What Every Woman Should Know About Her Luteal Phase
Medically reviewed by Rachel Liberto, RN on September 13, 2019
The luteal phase is the second half of your cycle, beginning after ovulation and ending when you get your next period. It’s something most women don’t pay much attention to unless they’re having trouble getting pregnant (a short luteal phase is associated with difficulty conceiving and early pregnancy loss/chemical pregnancy). But the luteal phase is an important part of not just your fertility, but your overall health.
If you’re not being treated for infertility, it’s likely that your doctor has never asked you about your luteal phase. But this is a particularly important part of the cycle. The American College of Obstetricians and Gynecologists recently declared the menstrual cycle the “fifth vital sign”—as important to your health as blood pressure or breathing—and the luteal phase is a big part of the reason why.
What is the luteal phase, anyway?
The luteal phase is the latter half of your cycle, after the dramatic and exciting stuff has already happened. You’ve had your period, you’ve ovulated, and now your body is waiting, with bated breath, for a possible pregnancy. If you were planning a surprise party for your husband, the follicular phase would be the part where you bake a cake, gather all your friends together, and hang streamers all over the living room. The luteal phase would be the part where everyone sits quietly, the tension building as you all wait for him to get home.
After you ovulate, the corpus luteum—a structure inside the ovaries that holds a developing egg—collapses and begins to produce progesterone. Progesterone helps thicken your uterine lining so that if there is a fertilized egg, it has a nice, soft bed in which to implant itself. If no egg implants, the corpus luteum stops producing progesterone after about 10 – 16 days, and you shed your uterine lining in your period.
Why is the luteal phase important for women who are trying to conceive?
When we think about pregnancy, most of our minds jump straight to conception—when the sperm enters the egg. But pregnancy doesn’t really begin until the embryo implants in the uterine lining. For implantation to happen, your body must be making enough progesterone in order to build up a thick, healthy lining.
If your body isn’t making enough progesterone, your luteal phase may be on the short side. Anything shorter than 10 days can make it difficult to achieve pregnancy. This is called luteal phase defect.
Why is the luteal phase important for women who are not trying to conceive?
The length of the luteal phase can sometimes serve as a proxy for your progesterone levels. If your luteal phase is under 10 days, it’s a sign that your body may not be making enough progesterone. And even if you aren’t trying to get pregnant, your progesterone levels matter. Adequate progesterone is crucial for maintaining healthy bones, long-term heart health, sleeping well, and feeling your best. Read more about the health benefits of progesterone.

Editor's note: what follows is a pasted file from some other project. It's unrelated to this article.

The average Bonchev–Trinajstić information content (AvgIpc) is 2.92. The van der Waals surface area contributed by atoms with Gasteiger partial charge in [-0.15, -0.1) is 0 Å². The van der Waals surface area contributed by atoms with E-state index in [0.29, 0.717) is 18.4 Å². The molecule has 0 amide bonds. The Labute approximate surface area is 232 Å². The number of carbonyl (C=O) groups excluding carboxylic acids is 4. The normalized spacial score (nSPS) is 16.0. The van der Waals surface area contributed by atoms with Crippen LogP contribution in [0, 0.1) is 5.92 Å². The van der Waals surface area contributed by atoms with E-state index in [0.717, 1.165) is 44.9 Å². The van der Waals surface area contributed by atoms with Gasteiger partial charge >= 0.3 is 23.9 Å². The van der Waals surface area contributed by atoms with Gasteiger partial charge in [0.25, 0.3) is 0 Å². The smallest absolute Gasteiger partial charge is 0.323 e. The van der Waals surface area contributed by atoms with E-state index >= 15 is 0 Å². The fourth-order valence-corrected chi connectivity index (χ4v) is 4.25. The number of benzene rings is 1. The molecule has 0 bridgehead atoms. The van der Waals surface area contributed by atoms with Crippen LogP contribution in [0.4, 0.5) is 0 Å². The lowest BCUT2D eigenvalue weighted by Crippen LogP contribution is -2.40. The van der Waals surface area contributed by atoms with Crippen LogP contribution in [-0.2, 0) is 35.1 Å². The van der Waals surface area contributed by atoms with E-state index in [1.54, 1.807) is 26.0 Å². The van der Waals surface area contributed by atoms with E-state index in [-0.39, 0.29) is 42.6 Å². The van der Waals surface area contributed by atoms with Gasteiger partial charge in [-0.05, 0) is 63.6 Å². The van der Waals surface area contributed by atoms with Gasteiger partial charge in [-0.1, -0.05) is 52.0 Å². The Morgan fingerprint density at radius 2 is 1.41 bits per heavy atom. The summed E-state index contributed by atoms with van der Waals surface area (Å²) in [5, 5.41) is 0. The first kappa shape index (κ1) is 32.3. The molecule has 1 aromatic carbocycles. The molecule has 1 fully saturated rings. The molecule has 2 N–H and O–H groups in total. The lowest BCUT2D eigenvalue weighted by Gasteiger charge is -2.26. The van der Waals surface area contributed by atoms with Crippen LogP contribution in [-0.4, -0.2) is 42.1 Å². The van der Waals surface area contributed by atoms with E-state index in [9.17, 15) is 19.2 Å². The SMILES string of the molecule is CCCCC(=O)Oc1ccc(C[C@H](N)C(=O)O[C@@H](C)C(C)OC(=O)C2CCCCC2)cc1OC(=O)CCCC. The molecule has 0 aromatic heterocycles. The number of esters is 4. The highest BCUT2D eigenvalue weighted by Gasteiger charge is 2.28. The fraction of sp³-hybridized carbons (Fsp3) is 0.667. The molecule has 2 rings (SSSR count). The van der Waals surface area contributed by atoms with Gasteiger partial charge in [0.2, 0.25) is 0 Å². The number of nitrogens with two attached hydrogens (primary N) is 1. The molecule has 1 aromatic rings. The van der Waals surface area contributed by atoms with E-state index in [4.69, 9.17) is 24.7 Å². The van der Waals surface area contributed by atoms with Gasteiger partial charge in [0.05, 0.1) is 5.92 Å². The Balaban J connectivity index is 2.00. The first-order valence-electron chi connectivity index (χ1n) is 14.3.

What causes a short luteal phase?
When your body doesn’t make enough progesterone, your luteal phase may end prematurely. There are a few different reasons why you might not be producing enough progesterone:
- Thyroid disorders
- Anorexia (and milder forms of restrictive eating)
- Excessive exercise
How do you know if your luteal phase is too short?
By tracking your cycle. Count the number of days between ovulation and the start of your next period (first day of full bleeding, not spotting). Ideally, you want 12 or more days. But if your luteal phase is fewer than 10 days, you may have low progesterone.
How do you test your progesterone level?
Progesterone spikes after ovulation and continues to rise for several days. Progesterone should be tested when progesterone is highest, in the middle of the luteal phase. Typically, doctors ask women to come in for a test on day 21 of their cycles, because in the average 28 day cycle, day 21 falls in the middle of the luteal phase.
Your cycle, however, may not be the typical 28-day cycle with ovulation on day 14. Let’s say you have a 35-day cycle, with ovulation on day 23. If you get your progesterone tested on day 21, it will be very low, because you haven’t ovulated yet. But if you tested on day 29, your levels might be perfectly normal. If you know when you ovulate and how long your luteal phase typically is, you can let your doctor know the right time to test your progesterone levels.
How can you lengthen your luteal phase?
Treatment for a short luteal phase will vary depending on what’s causing it. But a few supplements have been shown to help lengthen the luteal phase:
- Vitamin C: A study in Fertility and Sterility showed that Vitamin C increases fertility in some women with short luteal phases. In the study, 25% of the women who received Vitamin C had gotten pregnant within six months compared to the placebo group in which only 11% got pregnant.
- Progesterone supplementation or cream: You can get progesterone cream over-the-counter, or in topical or suppository form from your doctor. Talk with your healthcare before adding progesterone supplementation. It’s also important to only use it during your luteal phase. Adding progesterone during your follicular phase could prevent ovulation.